Klaus Layer : For The People Like Us


Klaus Layer’s modern reinterpretations of the Golden-Era sound continue to improve with every new release Redef presses to wax. His ear for memorable loops and dedication to granular, low-bit breaks ensures his beats stay dusted, and while the sample sources that distinguish his sound might be vintage, his approach to sampling is anything but. The title track picks up where The Adventures Of Captain Crook left off with a hefty helping of filtered loops and swinging snares; but it’s on Kool aka Resurgent Branch where things become interesting. There’s more vocal cuts than before, more focus on the bassline, and shorter chops arranged throughout to accentuate phrases, it seems Klaus is living up to that surname, with sequencing that shows more variation this time around. Washed-out notes linger in mid-air then cascade over raspy drums on Sun Is Up, while Dreams Of Yesterday subtly breaks up the boom-bap, before Animals Garden brings that bump back with head-rocking kick patterns under a neat guitar loop.

Lounging keys recline against neck-snapping snares on Be As You Are, then Klaus switches sample source and flips some eighties electronic ambience on No Pantomime, before No Joke kicks with hype vocal cuts and a break so dusty hitting play might make you sneeze. The sweeping strings of Watching Fireflies soon fade into Coming Into The World‘s summertime vibes as an ethereal Rhodes loop fizzes amidst mellow pipes on this highlight; while the smooth, Madlib-style vocal chops of Symbol Of Tomorrow end another quality collection of instrumentals from Klaus Layer; if his diggin’ continues to expand in musical scope, and his flirtation with other genres continues to be reflected in his arrangements, there can only be many more flawless instrumentals from the Berlin-based producer on the horizon.

Buy it here.



Raw Product : Supplying The Demand


Spreading their message of ‘trueness, not newness’ , Mista Flix and De Facto Entertainment head-honcho Stealf are about to release their first  LP, Supplying The Demand. Since collaborating on Flix’ Lord Of the Real EP series, the duo have been hard at work honing their particular brand of British boom-bap; and with a tracklist brimming with solid tunes that feature the likes of Micall Parknsun, Cappo, Jehst and Twizzy; Raw Product are about to put out a début that’s sure to get those underground heads noddin’. Stealf’s traditional take on production is strengthened by his use of the MPC60; following in Premo’s footsteps by sticking to this beatmaking foundation to forge dusted breaks for Flix to destroy; which he does on every track, flowing like someone dissed Hip Hop and he made it his personal mission to defend it.

After an entertaining intro that subtly let’s you know the beat game is on point; Count Me In begins  rugged and hard-hitting, followed by fresh flows from Parky on Sicksteen; the YNR productions MC and producer piling on heaps of style, ‘still diggin in the crates like Finesse, I’m a diamond in the rough with the flows I possess’. Hide & Seek sees Stealf looping a well-known record, yet still stamping his unique I.D on the track with inventive sampling that takes the tune in a new direction, and inspires Flix to deliver more raw rhymes with a well-written hook. Nottingham-based hard-hitter Cappo storms the track with his inimitable lyrical projectiles on Major Weight, killing it after a serious start from Flix, and Jabba The Kut’s wax-mangling chorus.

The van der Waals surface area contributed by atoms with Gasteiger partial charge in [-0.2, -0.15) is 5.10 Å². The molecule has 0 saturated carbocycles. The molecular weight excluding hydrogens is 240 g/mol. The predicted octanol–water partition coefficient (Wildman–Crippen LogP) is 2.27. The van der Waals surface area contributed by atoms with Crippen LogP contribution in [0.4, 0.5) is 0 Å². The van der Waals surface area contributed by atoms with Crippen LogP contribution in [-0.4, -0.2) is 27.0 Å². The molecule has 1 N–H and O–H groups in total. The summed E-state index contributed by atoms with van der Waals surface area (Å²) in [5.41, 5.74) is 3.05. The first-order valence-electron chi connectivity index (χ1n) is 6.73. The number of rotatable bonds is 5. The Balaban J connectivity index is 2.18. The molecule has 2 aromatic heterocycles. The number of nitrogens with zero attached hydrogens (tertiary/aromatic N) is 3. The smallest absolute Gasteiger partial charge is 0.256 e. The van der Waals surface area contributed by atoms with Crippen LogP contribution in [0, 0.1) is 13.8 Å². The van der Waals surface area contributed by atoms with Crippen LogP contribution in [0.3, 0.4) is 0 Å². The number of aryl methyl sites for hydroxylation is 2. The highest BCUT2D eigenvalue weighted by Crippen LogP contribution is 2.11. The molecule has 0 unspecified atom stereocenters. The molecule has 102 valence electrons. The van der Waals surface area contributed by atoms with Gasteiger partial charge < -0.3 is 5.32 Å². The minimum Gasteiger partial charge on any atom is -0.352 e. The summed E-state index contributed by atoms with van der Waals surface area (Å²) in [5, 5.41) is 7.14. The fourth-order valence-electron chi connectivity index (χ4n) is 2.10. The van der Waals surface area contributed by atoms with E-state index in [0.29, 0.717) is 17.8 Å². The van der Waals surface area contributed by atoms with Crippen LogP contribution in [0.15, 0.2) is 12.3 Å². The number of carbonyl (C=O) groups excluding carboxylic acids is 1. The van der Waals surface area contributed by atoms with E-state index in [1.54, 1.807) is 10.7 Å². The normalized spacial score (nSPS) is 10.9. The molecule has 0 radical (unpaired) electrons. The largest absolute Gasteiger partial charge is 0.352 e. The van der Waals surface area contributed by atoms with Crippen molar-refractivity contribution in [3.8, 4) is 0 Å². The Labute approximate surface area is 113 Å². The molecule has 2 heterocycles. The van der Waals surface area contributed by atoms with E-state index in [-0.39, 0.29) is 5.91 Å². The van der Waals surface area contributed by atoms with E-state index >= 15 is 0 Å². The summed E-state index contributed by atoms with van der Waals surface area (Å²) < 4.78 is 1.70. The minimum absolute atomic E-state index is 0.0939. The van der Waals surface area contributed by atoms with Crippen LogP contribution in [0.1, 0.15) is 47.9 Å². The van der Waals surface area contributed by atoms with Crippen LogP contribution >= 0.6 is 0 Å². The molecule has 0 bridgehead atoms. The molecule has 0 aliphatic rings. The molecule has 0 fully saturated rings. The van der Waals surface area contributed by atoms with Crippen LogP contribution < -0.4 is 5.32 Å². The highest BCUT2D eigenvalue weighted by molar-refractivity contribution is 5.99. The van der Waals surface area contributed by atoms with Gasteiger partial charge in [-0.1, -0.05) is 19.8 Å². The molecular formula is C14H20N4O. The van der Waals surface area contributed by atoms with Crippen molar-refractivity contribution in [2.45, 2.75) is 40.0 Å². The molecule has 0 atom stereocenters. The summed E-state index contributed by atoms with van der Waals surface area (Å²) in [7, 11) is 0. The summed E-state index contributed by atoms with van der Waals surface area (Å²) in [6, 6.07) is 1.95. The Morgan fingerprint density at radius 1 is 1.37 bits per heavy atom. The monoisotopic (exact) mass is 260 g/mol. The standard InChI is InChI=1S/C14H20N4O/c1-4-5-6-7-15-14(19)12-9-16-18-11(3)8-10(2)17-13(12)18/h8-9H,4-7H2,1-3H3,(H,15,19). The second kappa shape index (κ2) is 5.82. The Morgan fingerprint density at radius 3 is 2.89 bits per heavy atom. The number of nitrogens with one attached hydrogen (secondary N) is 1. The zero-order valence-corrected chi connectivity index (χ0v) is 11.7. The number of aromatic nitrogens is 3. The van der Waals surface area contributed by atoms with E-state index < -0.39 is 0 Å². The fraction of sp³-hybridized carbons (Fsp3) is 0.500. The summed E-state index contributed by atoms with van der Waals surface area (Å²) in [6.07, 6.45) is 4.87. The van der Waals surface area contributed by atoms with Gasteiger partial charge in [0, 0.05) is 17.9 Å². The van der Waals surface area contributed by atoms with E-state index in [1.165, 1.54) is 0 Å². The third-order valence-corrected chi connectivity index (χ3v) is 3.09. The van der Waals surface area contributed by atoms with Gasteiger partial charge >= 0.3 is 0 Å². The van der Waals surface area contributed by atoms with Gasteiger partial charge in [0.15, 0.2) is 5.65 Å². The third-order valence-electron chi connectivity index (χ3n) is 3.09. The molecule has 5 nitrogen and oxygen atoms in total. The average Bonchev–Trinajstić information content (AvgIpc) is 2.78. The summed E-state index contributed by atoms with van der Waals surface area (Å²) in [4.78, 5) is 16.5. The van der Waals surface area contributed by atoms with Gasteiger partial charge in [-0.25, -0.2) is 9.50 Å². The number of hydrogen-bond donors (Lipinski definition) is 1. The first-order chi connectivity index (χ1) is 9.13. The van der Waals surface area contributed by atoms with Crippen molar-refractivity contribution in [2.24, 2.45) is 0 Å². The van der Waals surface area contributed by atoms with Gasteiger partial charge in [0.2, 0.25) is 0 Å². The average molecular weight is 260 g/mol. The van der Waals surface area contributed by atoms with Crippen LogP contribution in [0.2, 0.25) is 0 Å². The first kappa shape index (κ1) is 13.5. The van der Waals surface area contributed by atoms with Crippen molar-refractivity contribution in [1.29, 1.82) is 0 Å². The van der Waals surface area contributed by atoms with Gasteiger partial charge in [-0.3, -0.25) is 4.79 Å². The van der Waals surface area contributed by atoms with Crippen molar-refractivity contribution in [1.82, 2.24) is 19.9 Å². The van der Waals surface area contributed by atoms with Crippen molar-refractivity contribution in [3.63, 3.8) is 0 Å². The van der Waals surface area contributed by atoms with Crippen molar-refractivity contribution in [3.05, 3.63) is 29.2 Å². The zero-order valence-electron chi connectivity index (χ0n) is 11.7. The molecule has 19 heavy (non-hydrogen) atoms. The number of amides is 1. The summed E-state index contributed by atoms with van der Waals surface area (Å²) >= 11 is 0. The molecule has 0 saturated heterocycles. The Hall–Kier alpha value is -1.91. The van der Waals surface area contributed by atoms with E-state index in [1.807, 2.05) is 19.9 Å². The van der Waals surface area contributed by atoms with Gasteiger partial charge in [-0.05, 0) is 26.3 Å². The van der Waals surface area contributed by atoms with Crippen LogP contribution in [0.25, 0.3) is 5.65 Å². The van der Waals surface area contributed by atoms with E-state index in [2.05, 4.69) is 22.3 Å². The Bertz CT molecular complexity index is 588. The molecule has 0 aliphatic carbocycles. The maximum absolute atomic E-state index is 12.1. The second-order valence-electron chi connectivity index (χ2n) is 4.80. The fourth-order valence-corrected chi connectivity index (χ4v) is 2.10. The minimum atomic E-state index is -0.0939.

Stealf’s gully beat on Akaimatics provides one of Supplying The Demand‘s finest moments, as Flix name-drops classic raps from some of the culture’s best known audio artifacts; before Jehst’s guest bars on the dope D.I.T.C-style steez of Choose Your Weapon takes the track to new heights, with intricate bars that harbour the same hunger he had on Return Of The Drifter; and Flix pens a fitting dedication the 5 elements on another catchy chorus; ‘Choose your weapon, put the pen to the pad, hit the rubbers on the Akai every time that you’re mad.’ The verbal attack Mista Flix fires off ends as urgently as it begun; joined by a final feature from Three Headed Beast MC Twizzy, who blesses Stealf’s stand-out beat by rhyming with an honesty you can’t manufacture; and brings a fat chorus with him to boot.

Supplying The Demand is a strong start from the De Facto duo; their obvious love the for the music and D.I.Y work ethic translates into tunes that will resonate with Hip Hop fans worldwide. This short introduction into their musical process continues the traditions that UK Hip Hop artists before them worked to establish; retaining integrity and pride through a clear vision of where they want to be creatively; with no time for anything except heavy breaks and hard bars.

The album drops May 30th. You can pre-order it digitally, grab the parcel-wrapped, hand-stamped special edition CD, or buy it bundled with the Choose Your Weapon 7″, here.



Daryl Donald : Kept